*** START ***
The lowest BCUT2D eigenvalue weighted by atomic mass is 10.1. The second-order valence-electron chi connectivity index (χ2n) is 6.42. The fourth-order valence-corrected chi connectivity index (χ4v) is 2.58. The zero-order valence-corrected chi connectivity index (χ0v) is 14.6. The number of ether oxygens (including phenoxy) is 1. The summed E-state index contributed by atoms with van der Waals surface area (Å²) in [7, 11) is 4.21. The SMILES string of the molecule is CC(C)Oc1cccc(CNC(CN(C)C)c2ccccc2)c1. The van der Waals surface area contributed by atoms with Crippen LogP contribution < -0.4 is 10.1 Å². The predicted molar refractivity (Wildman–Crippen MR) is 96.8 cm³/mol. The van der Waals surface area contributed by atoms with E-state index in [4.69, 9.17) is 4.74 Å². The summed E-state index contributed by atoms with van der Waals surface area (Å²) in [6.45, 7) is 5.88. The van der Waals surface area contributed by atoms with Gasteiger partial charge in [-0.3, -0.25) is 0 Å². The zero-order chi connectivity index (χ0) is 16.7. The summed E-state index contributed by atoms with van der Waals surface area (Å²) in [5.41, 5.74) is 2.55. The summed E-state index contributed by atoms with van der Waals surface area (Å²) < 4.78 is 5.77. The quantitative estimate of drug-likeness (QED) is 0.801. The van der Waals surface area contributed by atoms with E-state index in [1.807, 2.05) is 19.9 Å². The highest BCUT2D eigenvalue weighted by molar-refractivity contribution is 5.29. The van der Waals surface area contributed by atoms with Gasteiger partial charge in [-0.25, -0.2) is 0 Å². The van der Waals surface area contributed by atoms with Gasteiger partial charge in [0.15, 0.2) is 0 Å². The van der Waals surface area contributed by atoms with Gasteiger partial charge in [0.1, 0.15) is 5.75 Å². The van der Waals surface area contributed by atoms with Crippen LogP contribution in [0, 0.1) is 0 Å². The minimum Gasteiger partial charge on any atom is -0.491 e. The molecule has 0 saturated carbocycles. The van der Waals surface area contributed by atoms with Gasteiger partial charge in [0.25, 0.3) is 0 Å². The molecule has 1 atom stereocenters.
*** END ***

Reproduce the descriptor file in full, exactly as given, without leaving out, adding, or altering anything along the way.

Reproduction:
The lowest BCUT2D eigenvalue weighted by atomic mass is 10.1. The second-order valence-electron chi connectivity index (χ2n) is 6.42. The fourth-order valence-corrected chi connectivity index (χ4v) is 2.58. The zero-order valence-corrected chi connectivity index (χ0v) is 14.6. The number of ether oxygens (including phenoxy) is 1. The summed E-state index contributed by atoms with van der Waals surface area (Å²) in [7, 11) is 4.21. The SMILES string of the molecule is CC(C)Oc1cccc(CNC(CN(C)C)c2ccccc2)c1. The van der Waals surface area contributed by atoms with Crippen LogP contribution < -0.4 is 10.1 Å². The predicted molar refractivity (Wildman–Crippen MR) is 96.8 cm³/mol. The van der Waals surface area contributed by atoms with E-state index in [4.69, 9.17) is 4.74 Å². The summed E-state index contributed by atoms with van der Waals surface area (Å²) in [6.45, 7) is 5.88. The van der Waals surface area contributed by atoms with Gasteiger partial charge in [-0.3, -0.25) is 0 Å². The zero-order chi connectivity index (χ0) is 16.7. The summed E-state index contributed by atoms with van der Waals surface area (Å²) in [5.41, 5.74) is 2.55. The summed E-state index contributed by atoms with van der Waals surface area (Å²) < 4.78 is 5.77. The quantitative estimate of drug-likeness (QED) is 0.801. The van der Waals surface area contributed by atoms with E-state index in [1.807, 2.05) is 19.9 Å². The highest BCUT2D eigenvalue weighted by molar-refractivity contribution is 5.29. The van der Waals surface area contributed by atoms with Gasteiger partial charge in [-0.25, -0.2) is 0 Å². The van der Waals surface area contributed by atoms with Gasteiger partial charge in [0.15, 0.2) is 0 Å². The van der Waals surface area contributed by atoms with Gasteiger partial charge in [0.1, 0.15) is 5.75 Å². The van der Waals surface area contributed by atoms with Crippen LogP contribution in [0, 0.1) is 0 Å². The minimum Gasteiger partial charge on any atom is -0.491 e. The molecule has 0 saturated carbocycles. The van der Waals surface area contributed by atoms with Gasteiger partial charge in [0.25, 0.3) is 0 Å². The molecule has 1 atom stereocenters.